School of Mathematics and StatisticsHome  About the school  Contact  Courses  Research  Personnel list 
Courses in

MT1002 MATHEMATICSAimsThis module is designed to introduce students to the ideas, methods and techniques which they will need for applying mathematics in the physical sciences or for taking the study of mathematics further.It aims to extend and enhance their skills in algebraic manipulation and in the differential and integral calculus; to develop their geometric insight and their understanding of limiting processes and to introduce them to complex numbers and matrices.
ObjectivesBy the end of the course the student should be able to: understand the notion of proof;  apply the method of proof by induction;  add and subtract vectors;  handle scalar and vector products with confidence;  apply vector methods to simple geometric problems in 2 and 3 dimensions;  apply tests of convergence (ratio test, comparison test) to series;  determine intervals of convergence for real power series using the ratio test;  recognise the Maclaurin series for sine, cosine, exp and log;  plot complex numbers on the Argand diagram;  convert complex numbers to and from polar form;  apply De Moivre's theorem and evaluate the roots of unity;  carry out the basic operations of matrix algebra;  invert a 3x3 nonsingular matrix using row operations;  determine the nature of the solution(s) of a system of linear equations;  use row and column operations in the evaluation of determinants;  define, and work with, hyperbolic and inverse hyperbolic functions;  use L'Hopital's rule to evaluate limits;  solve separable and linear differential equations of the first order;  solve second order linear differential equations with constant coefficients.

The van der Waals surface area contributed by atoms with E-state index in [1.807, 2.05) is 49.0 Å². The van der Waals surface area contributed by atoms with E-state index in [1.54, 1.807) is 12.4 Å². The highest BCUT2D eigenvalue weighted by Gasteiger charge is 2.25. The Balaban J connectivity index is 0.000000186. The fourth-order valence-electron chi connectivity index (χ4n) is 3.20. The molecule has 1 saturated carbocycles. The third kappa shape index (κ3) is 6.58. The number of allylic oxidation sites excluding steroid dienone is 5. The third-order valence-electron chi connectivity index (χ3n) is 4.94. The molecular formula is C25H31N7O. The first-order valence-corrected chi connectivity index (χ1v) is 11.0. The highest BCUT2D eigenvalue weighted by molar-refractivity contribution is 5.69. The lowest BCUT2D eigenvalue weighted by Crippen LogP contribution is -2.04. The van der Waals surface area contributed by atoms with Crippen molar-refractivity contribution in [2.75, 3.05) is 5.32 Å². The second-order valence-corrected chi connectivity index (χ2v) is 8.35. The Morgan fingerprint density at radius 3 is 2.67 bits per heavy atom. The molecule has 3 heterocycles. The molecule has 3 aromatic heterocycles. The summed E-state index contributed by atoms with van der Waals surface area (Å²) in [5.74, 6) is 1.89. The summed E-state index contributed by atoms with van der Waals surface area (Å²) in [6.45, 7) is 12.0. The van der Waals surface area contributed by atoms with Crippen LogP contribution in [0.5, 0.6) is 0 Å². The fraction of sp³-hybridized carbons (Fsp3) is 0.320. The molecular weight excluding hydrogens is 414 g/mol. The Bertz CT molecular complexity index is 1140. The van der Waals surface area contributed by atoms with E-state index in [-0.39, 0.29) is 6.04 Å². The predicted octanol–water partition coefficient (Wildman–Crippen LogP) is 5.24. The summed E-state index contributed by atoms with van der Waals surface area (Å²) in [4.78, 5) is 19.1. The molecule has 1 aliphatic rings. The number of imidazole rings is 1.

De L'HOPITAL
TextbooksAdvanced Engineering Mathematics E Kreyszig; Wiley; 2001Calculus, R A Adams; Pearson; 2002.
Calculus (6th Edition) E W Swokowski, M Olinick, D Pence; PWS; 1994. K E Hirst Numbers, Sequences and Series, Edward Arnold, London, 1995
K E Hirst Vectors in 2 and 3 Dimensions, Edward Arnold, London, 1995
Lectures, practicals and tutorialsThe average load, in hours per week, is as follows:Lectures: 5 Practicals: 1 Tutorials: 1 These figures do not include the revision and exam period at the end of each semester.
Assessment30% of the assessment mark is from continuous assessment during the semester. The remainder is from a 2 hour exam at the end of the semester.Reassessment is entirely by a 2 hour exam in August
PrerequisitesMT1001 or B at Advanced Higher (including units 1 and 2) or B at AlevelAvailabilityThis module is taught every year in both Semester 1 and Semester 2 at 9.00.
LecturersFirst Semester: Prof K J Falconer (Module coordinator), Dr M Todd, Dr A Haynes, Dr A P NaughtonSecond Semester: Prof K J Falconer (Module coordinator), Prof C E Parnell, Dr A P Naughton, Dr M Todd Click here for access to past examination papers for this module.
Click here to see the University Course Catalogue entry. Revised: PMH (January 2014)